About 3:40 in the morning our house began to shake, the bed beneath me rolling as if on the sea. The picture frames on the wall banged and slid around on their nails. The faint sound of breaking glass came.
” Jenny!” Sarah’s frightened voice sounded from the bunk bed above.
The family jumped out of their beds and came together in the living room.
“Is someone at the door?” Grace looked anxiously at the violent banging front door which sounded as if someone was lunging again and again against the door, moving even with three bolts shut fast.
It was an earthquake! We flipped on the lights. In the illuminated room the ground continued to roll and shake. We could keep our footing, but our world seemed to shift. Then the lights went out and blackout fell upon Goroka.
Being normal as it happens most days, the blackout came as no surprise, yet this time seemed more sinister because of what caused it. Having recently watched San Andreas didn’t help, either.
We felt two faint aftershocks as the night turned to dawn, but nothing as big as what we had felt the first time.
The next morning we checked our gas stove and water for leaks or damage, but thankfully found none. So sitting down for breakfast, we looked up news on the internet. Larger than any tremors we had felt before, we had realized this was a big quake. But we were astonished to learn that it had in fact been a 7.5 in magnitude, originating in our highlands of PNG!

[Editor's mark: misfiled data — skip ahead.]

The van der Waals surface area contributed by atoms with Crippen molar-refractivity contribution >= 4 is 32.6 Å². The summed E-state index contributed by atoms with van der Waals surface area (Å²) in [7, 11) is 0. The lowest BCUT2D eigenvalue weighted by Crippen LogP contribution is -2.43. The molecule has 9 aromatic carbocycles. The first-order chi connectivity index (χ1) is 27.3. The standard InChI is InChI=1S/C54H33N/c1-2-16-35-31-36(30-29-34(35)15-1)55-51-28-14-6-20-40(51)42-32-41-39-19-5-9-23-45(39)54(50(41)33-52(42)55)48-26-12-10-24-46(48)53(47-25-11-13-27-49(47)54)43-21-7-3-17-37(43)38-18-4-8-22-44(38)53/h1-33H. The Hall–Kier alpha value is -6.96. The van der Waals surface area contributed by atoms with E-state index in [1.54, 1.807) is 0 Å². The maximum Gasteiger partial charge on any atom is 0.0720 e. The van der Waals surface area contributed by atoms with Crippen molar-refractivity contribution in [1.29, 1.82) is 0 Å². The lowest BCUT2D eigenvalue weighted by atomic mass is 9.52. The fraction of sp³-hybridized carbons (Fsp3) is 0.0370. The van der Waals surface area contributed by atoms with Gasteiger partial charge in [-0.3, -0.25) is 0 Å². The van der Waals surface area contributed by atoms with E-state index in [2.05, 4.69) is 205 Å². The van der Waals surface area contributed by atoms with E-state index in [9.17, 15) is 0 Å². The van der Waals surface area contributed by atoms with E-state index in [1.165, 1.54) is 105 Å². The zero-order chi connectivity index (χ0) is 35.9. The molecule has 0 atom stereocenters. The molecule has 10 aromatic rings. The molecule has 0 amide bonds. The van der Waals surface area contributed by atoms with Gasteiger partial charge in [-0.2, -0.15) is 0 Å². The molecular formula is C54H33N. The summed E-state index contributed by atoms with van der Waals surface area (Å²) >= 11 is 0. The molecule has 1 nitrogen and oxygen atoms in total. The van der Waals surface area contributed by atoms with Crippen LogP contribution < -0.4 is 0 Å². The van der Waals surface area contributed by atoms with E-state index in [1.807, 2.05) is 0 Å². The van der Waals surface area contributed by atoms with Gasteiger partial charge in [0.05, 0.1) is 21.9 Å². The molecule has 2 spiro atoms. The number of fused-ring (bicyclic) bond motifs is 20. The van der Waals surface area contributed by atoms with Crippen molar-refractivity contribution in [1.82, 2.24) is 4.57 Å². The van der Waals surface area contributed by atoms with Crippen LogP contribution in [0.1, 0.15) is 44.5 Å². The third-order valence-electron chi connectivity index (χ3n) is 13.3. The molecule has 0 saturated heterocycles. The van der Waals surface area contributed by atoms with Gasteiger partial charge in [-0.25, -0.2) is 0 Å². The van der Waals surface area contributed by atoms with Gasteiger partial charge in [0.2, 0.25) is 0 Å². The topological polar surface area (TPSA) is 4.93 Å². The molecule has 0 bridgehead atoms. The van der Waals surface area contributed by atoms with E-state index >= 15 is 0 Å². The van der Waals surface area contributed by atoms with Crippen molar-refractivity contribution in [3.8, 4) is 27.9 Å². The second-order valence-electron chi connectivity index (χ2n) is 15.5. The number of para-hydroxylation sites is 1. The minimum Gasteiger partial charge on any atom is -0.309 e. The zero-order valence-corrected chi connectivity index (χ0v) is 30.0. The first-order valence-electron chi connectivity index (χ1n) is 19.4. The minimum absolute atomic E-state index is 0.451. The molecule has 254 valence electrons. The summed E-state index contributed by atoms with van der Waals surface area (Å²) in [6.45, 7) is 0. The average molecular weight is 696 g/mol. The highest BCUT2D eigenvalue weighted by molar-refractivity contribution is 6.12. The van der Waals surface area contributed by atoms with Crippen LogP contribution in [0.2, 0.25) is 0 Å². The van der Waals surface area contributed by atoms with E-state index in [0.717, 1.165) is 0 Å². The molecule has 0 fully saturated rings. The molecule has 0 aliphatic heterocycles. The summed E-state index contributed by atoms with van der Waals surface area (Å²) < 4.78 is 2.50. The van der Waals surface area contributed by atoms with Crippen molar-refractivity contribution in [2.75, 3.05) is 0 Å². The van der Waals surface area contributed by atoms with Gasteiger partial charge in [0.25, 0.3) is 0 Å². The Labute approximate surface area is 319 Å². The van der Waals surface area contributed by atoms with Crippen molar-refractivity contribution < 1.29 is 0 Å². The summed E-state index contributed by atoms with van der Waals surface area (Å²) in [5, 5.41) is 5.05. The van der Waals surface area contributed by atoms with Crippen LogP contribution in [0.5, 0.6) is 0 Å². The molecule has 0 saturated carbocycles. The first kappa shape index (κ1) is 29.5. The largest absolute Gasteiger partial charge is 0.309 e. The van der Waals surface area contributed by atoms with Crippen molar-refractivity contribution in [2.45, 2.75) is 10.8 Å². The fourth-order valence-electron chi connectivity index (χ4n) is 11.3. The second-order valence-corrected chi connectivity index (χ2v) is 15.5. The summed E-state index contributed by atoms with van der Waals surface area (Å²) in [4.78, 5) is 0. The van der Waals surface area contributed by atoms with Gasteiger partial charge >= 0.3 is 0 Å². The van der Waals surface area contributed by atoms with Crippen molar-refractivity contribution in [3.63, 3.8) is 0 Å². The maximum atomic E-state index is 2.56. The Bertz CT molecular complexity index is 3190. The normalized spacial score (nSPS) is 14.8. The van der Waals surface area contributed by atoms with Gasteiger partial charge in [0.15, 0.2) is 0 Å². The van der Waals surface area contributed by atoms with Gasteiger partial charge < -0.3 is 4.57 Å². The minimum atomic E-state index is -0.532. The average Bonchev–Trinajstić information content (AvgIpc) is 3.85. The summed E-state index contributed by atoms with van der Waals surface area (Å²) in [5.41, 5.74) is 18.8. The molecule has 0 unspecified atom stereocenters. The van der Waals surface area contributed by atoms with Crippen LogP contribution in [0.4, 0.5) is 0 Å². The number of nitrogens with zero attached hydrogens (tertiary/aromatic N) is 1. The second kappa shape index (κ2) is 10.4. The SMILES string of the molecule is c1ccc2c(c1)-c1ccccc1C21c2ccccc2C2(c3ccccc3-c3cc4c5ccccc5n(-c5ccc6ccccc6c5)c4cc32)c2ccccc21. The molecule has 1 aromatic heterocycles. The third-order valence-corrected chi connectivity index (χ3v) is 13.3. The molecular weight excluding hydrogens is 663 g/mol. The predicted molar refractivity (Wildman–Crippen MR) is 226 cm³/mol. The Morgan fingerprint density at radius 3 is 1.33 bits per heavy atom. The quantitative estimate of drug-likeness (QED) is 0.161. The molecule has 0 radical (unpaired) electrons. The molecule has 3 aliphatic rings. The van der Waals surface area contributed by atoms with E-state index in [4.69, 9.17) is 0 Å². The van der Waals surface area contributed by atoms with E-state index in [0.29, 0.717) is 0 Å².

From our friend Remo Ruegg (based in Hagen, closer to the origin point):
“…my fridge got moved around about a foot and a half, numerous spices went flying, shelves went wandering… and a glass bowl, loaded with tomatoes, shattered…The office was a bit messy today with filing cabinets that tipped over, but nothing broke. However, in Telefomin I hear they have a water tank that got wrecked, one fell off a roof and someone had a pipe breakage. “
This earthquake was followed by a magnitude 5.5 quake shortly after to the northwest of the first.
6.2 and 6.0 magnitude earthquakes came the 27th, the following day.
While Goroka is too far away to see any major damage, many places farther into the highlands have been affected seriously, with landslides being the greatest danger following the earthquakes.
Thirty people are reported dead and many houses are destroyed. CRMF busily monitors the radio since most cell services are not currently working in those areas. We are partnering with missions, government, and NGO’s to quickly respond to this natural disaster and coordinate medevacs.